Rick Spielman Pulled Off a High-Wire Act On Draft Night

Photo Credit: Brad Rempel (USA TODAY Sports)

Rick Spielman does it again.

The Minnesota Vikings made a draft-night trade, moving the 14th-overall pick and the 143rd pick in exchange for the 23rd, 66th, and 86th picks from the New York Jets. The Jets then selected offensive guard Alijah Vera-Tucker from USC with their newly acquired 14th pick. Minnesota took a chance on trading back and hoped nobody else would snap up the player they were targeting, and they lucked out. Christian Darrisaw of Virginia Tech, who many thought was the right player to take at 14, was still available at 23.

Rick Spielman looked like a genius.

While this high-wire act was effective, not every trade up or down in the NFL Draft pans out. Think of when the Cleveland Browns traded with the Vikings to take Trent Richardson and missed out on Matt Kalil in 2012. Even though specific roster needs significantly factor into which player a team drafts, there is an inherent risk in trading both up and down.

When trading up, you are susceptible to overpaying for a player. According to ESPN, “There have been 25 trades up for a first-round QB involving solely draft picks, and in all 25 instances, the team trading up overpaid, strictly in terms of draft pick value, according to ESPN draft pick valuations. Six of the past 12 teams to move up have overpaid the equivalent of a first-round pick.” While this is specific to quarterbacks, teams tend to give away the house when trading up into the top 10.

Conversely, when trading down, most teams know who they want and expect them to still be available after they move back. More often than not, they gather additional capital for later in the draft. However, there is a scenario where trading back could’ve really hurt the Vikings. If the New York Giants had taken Kwity Paye (a defensive edge player they desperately need) instead of Kadarius Toney, the Indianapolis Colts would have likely taken Darrisaw instead of Paye and the Vikings would have been stuck at 23 without a lot of options.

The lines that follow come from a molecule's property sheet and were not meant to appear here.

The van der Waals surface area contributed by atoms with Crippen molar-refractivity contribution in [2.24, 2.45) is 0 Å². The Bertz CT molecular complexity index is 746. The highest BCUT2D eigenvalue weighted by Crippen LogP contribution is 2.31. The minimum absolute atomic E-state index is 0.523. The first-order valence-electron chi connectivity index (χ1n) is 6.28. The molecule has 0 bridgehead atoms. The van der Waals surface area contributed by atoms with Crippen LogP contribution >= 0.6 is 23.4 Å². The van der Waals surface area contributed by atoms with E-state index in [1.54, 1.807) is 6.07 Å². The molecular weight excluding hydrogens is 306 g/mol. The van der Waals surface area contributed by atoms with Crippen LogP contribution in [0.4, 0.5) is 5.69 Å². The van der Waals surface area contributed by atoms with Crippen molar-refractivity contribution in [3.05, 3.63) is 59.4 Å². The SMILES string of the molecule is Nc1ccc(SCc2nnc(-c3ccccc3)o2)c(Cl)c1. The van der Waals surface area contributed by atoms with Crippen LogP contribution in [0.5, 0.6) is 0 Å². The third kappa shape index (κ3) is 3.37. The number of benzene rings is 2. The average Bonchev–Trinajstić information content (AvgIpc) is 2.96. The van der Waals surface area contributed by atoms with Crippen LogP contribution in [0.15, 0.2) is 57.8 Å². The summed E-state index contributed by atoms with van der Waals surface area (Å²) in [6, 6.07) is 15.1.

But the Vikings made out like bandits, picking up one of the best offensive linemen in this draft while watching other teams jump on linemen who may have been picked too early (think the Las Vegas Raiders taking Alex Leatherwood earlier than most analysts expected at 17th overall). Minnesota took a quality player and picked up more value along the way — a wise move all around.

Gaining draft capital would have allowed the Vikings to move up into the second round for their QB of the future. But they didn’t need extra picks to do so, given that they already had two third rounders coming into the draft. Then, after receiving two additional third rounders from the deal with the Jets, they still didn’t trade up.

Instead, they decided to stand pat and draft Kellen Mond in the third round. With Kyle Trask being taken late in the second round by the Tampa Bay Buccaneers, the Vikings’ front office must have seen the writing on the wall and knew the available QBs would go quickly. Spielman could have traded back into the second round to pick up an offensive lineman or a defensive player, but he opted to hold on to his draft capital and read the board correctly. He got his quarterback and was able to pick three other players in the third round after him.

Who knows, maybe the Vikings’ front office reached out to package some of those picks and were turned down. Either way, it looked like a foregone conclusion to move up and take the likes of Asante Samuel Jr., the cornerback from Florida State, or linebacker Nick Bolton from Missouri. There even appeared to be an opportunity to move just a few spots up into the late second round and pick up Trask.

This looked like a good opportunity to capitalize on some players sliding into the second round, and Minnesota may have missed the boat. Spielman wasn’t sold on the players available in later rounds of the draft and still didn’t move up to capitalize on higher-value players in Round 2. Given Spielman’s success in the second roundSidney Rice in 2007, Phil Loadholt in 2009, Kyle Rudolph in 2011, and Eric Kendricks in 2015 — it seems like moving into the second round was a given. The team definitely capitalized on value in their first-round trade but shied away from the moment throughout the second and third rounds.

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